Confession: I may or may not have just downed the last of my dark chocolate stash. I miss my little sister, who’s been away nearly the entire month at summer camp. I’m anxious about seeing my long distance boyfriend again in two weeks. I’m not 100% how fully prepared I’ll be for a convention I’m attending in just over a month. Confession: sometimes I use food as more than a means to fill my stomach. It’s no secret, though, that food can help satisfy our feelings. Consider a high school student who stress eats during exams, or a broken-hearted individual who tries to drown her loneliness in ice cream. When your stomach isn’t growling and you try to satiate your feelings with comfort food, that’s what is considered emotional eating.
Everyone comfort eats now and then, and small doses of it aren’t necessarily physically dangerous. It can be problematic, however, when your stress eating develops into a habit and becomes the primary way that you soothe yourself (especially if the foods you’re choosing aren’t very healthy). You likely have already noticed that any benefits you experience through emotional eating are short-lived. Often, you may even look back and feel regret toward the food choices you made when physical hunger was not the one directing your appetite. But how do you distinguish whether your stomach or your emotions are in control of your hunger?
Emotional hunger can be powerful, which is why it’s easy to mistake it for its physical counterpart. Fortunately, there are clues that can help you determine which is which. Here are some questions to ask yourself in order to help identify if what you’re feeling is emotional hunger:
- Did my hunger hit suddenly? Emotional hunger is an overwhelming, urgent feeling that hits instantaneously. For example, maybe you smelled the brownies your sister is baking or maybe you walked into the movie theater and caught the aroma of salted, buttery popcorn.
- Are you craving specific comfort foods? Emotional hunger generally causes you to crave junk food or snacks that provide an instant rush. Suddenly, you need those cookies or that pizza and nothing else will satisfy you.
- Are you aware of what you’re eating? When eating emotionally, often you aren’t very aware of how much you’re eating. You can finish a roll of cookie dough or a family-sized bag of potato chips without realizing or fully enjoying it. Comfort eating tends to have a mindless component to it, causing you to eat mechanically.
- Am I satisfied? You don’t really feel full when eating emotionally. You can eat past the point of feeling stuffed, yet still feel unsatisfied.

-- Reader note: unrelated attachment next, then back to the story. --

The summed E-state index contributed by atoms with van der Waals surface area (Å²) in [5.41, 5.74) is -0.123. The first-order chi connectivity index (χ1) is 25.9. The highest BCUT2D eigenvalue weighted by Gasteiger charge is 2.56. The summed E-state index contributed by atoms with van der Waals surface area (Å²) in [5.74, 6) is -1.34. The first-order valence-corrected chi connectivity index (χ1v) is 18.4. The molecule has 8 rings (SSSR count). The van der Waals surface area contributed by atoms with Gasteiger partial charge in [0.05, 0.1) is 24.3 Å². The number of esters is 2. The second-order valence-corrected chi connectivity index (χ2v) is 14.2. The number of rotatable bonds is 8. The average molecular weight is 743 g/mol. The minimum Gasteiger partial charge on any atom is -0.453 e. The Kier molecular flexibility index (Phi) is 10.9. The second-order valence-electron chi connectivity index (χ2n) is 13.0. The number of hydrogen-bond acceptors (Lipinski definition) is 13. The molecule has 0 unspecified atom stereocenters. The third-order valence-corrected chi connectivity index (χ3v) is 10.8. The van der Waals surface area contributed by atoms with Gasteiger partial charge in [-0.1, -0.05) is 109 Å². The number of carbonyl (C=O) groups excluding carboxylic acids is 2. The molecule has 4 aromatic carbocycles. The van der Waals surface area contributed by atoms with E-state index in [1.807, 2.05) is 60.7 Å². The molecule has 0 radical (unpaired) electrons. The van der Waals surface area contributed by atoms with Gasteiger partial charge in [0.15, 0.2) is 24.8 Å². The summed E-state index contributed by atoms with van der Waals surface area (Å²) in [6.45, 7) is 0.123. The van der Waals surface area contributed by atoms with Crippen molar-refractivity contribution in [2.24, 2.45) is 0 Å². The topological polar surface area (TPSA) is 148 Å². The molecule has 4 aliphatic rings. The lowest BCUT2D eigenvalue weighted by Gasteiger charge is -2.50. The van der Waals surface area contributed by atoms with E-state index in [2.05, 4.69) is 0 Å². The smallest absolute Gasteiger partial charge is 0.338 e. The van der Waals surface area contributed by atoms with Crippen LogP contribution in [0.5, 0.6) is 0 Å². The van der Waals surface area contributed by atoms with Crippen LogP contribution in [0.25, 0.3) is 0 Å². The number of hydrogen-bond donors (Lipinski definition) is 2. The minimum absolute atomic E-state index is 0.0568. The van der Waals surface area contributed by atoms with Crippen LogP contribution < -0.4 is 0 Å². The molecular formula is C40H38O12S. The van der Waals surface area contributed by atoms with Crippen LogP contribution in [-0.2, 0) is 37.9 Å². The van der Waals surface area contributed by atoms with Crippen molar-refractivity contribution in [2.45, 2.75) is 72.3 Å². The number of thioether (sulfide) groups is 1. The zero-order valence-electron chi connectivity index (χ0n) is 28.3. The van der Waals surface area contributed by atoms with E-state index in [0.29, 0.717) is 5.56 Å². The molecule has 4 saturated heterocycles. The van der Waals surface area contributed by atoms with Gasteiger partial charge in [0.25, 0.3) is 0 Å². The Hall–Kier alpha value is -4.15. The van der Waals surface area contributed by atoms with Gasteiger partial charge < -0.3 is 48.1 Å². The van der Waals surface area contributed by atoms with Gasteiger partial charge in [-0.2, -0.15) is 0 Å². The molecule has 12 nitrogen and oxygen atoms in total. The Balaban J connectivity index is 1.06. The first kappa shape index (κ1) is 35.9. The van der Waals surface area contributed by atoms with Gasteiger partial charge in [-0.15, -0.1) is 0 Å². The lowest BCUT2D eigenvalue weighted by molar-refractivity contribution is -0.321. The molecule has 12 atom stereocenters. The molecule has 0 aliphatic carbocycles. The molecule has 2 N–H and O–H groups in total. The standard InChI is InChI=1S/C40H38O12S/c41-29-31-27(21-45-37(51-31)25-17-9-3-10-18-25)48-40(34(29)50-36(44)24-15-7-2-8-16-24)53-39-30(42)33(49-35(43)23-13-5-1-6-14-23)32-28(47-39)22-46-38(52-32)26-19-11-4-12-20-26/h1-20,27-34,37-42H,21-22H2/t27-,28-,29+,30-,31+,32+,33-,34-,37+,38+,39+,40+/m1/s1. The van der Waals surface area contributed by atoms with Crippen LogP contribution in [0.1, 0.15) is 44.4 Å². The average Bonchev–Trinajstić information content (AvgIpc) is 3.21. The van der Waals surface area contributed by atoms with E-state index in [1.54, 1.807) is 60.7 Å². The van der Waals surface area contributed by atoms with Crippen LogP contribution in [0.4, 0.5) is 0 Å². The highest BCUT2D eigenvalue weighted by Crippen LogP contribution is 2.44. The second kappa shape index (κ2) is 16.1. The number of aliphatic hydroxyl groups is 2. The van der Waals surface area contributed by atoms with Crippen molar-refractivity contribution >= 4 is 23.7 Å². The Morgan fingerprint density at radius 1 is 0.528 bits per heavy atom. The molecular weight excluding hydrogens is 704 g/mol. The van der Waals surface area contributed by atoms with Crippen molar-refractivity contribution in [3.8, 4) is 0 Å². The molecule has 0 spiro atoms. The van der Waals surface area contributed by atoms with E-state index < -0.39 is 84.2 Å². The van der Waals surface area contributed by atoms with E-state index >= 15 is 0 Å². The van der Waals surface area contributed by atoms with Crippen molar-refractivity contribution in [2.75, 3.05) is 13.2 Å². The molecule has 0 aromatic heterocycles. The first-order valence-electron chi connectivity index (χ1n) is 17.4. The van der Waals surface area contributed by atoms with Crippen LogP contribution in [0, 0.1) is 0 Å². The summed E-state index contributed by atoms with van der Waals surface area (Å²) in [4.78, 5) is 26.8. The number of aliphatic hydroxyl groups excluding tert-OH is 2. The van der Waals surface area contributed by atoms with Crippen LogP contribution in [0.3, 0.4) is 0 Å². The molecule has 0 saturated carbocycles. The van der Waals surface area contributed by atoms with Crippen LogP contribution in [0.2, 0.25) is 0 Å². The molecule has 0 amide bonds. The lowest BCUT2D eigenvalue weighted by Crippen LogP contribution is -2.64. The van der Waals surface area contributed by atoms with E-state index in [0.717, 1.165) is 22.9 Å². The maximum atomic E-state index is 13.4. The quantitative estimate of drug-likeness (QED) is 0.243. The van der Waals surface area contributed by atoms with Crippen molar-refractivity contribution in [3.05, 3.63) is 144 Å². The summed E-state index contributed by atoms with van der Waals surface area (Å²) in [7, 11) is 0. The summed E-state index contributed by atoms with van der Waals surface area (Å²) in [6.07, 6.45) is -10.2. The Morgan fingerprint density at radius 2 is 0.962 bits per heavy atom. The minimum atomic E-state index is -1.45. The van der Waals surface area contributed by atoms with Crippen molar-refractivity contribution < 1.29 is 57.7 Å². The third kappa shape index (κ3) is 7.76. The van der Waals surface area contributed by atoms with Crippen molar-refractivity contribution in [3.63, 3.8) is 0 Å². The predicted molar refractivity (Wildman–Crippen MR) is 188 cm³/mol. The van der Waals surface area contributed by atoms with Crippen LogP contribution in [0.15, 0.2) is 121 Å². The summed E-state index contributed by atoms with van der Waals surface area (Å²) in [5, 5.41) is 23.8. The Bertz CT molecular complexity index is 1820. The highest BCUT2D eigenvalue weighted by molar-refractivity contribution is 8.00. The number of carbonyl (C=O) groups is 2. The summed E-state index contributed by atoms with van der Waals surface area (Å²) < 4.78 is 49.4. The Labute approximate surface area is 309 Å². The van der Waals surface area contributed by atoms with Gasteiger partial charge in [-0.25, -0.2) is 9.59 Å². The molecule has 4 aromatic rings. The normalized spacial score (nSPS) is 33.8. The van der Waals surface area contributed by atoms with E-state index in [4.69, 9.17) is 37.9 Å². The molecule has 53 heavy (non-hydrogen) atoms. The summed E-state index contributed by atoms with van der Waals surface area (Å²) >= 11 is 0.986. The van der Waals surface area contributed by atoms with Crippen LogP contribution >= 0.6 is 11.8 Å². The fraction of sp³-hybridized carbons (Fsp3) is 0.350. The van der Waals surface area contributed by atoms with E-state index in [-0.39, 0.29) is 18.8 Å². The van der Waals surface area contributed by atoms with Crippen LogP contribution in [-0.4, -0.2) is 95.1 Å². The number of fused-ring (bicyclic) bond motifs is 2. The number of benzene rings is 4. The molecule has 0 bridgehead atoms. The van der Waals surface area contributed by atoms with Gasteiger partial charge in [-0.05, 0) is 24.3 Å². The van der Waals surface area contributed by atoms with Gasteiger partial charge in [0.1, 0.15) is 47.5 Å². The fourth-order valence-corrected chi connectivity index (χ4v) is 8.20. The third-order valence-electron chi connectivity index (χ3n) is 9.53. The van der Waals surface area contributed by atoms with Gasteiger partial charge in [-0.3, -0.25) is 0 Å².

- Where do I feel my hunger? Interestingly enough, people identify their physical hunger in different ways. It may be a gnawing feeling in their stomach, a light-headedness, or something else entirely. Emotional eating, on the other hand, results in a craving you can’t get out of your head. You tend to focus on specific textures, tastes, and smells.
- Do I feel regret, guilt, or shame? Feeling guilty after you eat is likely due to knowing that you’re not eating for nutritional reasons.
The same questions can also help identify whether the hunger you’re feeling is physical, as opposed to emotional hunger. Again, consider the following:
- Did my hunger hit suddenly? If the answer is no, you are likely experiencing physical hunger, which occurs more gradually. Your urge to eat won’t feel as dire or demand instant satisfaction (unless you haven’t eaten for a very long time).
- Are you craving specific comfort foods? Could you eat an apple? Hamburger soup? Donuts? When you’re physically hungry, anything sounds good… including healthy options. Yes, you may have preferences, but true hunger leaves you open to alternatives because your only goal is to be fed.
- Are you aware of what you’re eating? Are you paying attention to how the food looks/smells/tastes as you eat it instead of wolfing it down?
- Am I satisfied? You don’t feel the need to be stuffed; you’re satisfied with just feeling full. It may be helpful to consider the Bob Greene Hunger/Fullness Awareness Scale when learning to recognize your level of hunger before and just after you eat. Generally, it is advised to eat when you’re at a “3” and to stop at a “6” or “7.” Waiting until you are at a lower level before eating can lead to overeating or eating too fast, which in turn could leave you at the other end of the chart (feeling uncomfortably full).
- Where do I feel my hunger? Physical hunger is more centered in the stomach. It may be helpful to consider how long ago it was since you last ate, and whether your body is sending you clear signals that you are hungry. Are you low in energy? Maybe you’re experiencing hunger pangs, an emptiness in your belly, or heard your stomach growling.
- Do I feel regret, guilt, or shame? Eating to satisfy physical hunger is unlikely to result in any of these feelings because you are simply giving your body what it needs (“eating to live” versus “living to eat”).
Remember: while food may seem to help address what’s bothering you, it does its best work feeding your body, not your emotions.